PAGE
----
Stigma is one of the main reasons why cancer patients suffer in silence, say health experts.
In line with this year’s World Cancer Day theme Busting Cancer the Tanyaradzwa Cancer Trust last night held a discussion at Book Café between two oncologists who spoke on the importance of communication.
Parirenyatwa Group of Hospitals’ Dr Bernadette Ndoro explains, “Talking about the issue means one has started communicating and when you communicate you let out what you have kept inside which relieves one from stress.”
Dr Ndoro said the cancer diagnosis has been made scary because of the general opinion that once one has cancer they cannot be cured. “Many people think that it’s a death sentence, thus in the end a patient will just choose to keep their diagnosis to themselves,” she said. She added that something can always been done to someone with cancer, either cure or pain relief if it’s in its late stages.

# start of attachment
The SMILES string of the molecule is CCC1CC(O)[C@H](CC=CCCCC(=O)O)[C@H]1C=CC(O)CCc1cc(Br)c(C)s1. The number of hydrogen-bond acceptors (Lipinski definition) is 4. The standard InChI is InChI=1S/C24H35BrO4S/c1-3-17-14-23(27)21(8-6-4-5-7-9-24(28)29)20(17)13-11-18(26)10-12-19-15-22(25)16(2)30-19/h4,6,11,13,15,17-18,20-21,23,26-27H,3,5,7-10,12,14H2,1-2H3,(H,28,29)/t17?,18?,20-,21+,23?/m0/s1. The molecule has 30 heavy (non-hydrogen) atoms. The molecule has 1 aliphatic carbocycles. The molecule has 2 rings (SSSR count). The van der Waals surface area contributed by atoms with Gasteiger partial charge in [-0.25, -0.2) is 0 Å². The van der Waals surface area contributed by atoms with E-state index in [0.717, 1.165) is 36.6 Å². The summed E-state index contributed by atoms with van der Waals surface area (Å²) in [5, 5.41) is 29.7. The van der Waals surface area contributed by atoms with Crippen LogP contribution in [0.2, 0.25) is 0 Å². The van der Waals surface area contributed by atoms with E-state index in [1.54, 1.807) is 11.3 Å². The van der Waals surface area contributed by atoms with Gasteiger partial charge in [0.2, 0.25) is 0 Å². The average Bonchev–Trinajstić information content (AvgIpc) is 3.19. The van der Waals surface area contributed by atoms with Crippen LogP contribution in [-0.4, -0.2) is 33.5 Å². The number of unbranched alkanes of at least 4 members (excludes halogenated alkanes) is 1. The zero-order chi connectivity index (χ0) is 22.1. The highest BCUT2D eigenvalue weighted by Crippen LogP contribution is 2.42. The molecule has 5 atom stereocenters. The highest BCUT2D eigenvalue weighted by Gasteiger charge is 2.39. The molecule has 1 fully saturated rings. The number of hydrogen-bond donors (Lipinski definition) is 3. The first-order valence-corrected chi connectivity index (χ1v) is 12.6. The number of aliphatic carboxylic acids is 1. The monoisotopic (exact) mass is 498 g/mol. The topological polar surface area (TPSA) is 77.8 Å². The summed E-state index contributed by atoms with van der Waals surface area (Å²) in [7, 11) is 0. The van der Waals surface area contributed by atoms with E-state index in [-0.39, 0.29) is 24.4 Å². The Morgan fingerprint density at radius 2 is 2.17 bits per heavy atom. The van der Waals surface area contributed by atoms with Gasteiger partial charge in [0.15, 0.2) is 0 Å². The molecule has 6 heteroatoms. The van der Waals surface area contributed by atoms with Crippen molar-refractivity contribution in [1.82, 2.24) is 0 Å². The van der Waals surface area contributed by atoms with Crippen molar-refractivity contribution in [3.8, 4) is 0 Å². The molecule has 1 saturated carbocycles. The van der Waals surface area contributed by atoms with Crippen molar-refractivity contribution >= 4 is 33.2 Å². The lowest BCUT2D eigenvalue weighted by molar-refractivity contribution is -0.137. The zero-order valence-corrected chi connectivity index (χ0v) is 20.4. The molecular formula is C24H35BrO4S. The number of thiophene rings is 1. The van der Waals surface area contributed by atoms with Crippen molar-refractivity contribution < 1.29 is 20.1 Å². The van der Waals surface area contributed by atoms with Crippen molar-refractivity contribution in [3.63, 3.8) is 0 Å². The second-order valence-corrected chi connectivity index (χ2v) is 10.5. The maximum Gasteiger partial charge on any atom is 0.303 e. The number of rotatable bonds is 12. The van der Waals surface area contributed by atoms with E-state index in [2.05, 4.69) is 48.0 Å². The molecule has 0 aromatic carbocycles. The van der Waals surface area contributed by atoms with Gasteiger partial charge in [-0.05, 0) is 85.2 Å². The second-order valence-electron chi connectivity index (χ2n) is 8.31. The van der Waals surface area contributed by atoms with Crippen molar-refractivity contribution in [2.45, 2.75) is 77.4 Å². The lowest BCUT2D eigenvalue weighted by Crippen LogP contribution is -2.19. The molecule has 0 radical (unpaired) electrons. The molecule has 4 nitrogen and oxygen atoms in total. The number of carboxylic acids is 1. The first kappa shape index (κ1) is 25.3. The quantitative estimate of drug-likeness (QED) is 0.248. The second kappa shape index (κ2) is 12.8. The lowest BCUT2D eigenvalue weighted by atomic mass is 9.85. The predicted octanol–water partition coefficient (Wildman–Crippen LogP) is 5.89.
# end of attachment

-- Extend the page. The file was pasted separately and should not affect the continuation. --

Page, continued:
Cervical cancer survivor Talent Yakado, who also works as a waitress at the venue, agreed that there is a general perception that women who suffer from the disease are promiscuous. The second discussant oncologist Dr Anna Mary Nyakabuwa from the Ministry of Education and Child Welfare explained, “The talk of cervical cancer being a result of promiscuity often discourages patients from informing their partners about their diagnosis and in turn suffer in silence.” She said society should start talking about the disease, educating one another so as to dissolve the myths surrounding cancer to avoid its spread and help those in suffering.
Tanyaradzwa Cancer Trust has been holding a series of discussions at Book Café since last year to raise awareness on cervical cancer. Last night they also commemorated World Cancer Day with a performance after the discussion from artists such as afro fusion group Were, Claire Nyakudyara and Selmor Mtukudzi.
Caption: from left, moderator Sally Dura, Dr Nyakabawa and Dr Ndoro during the discussion at the Book Café.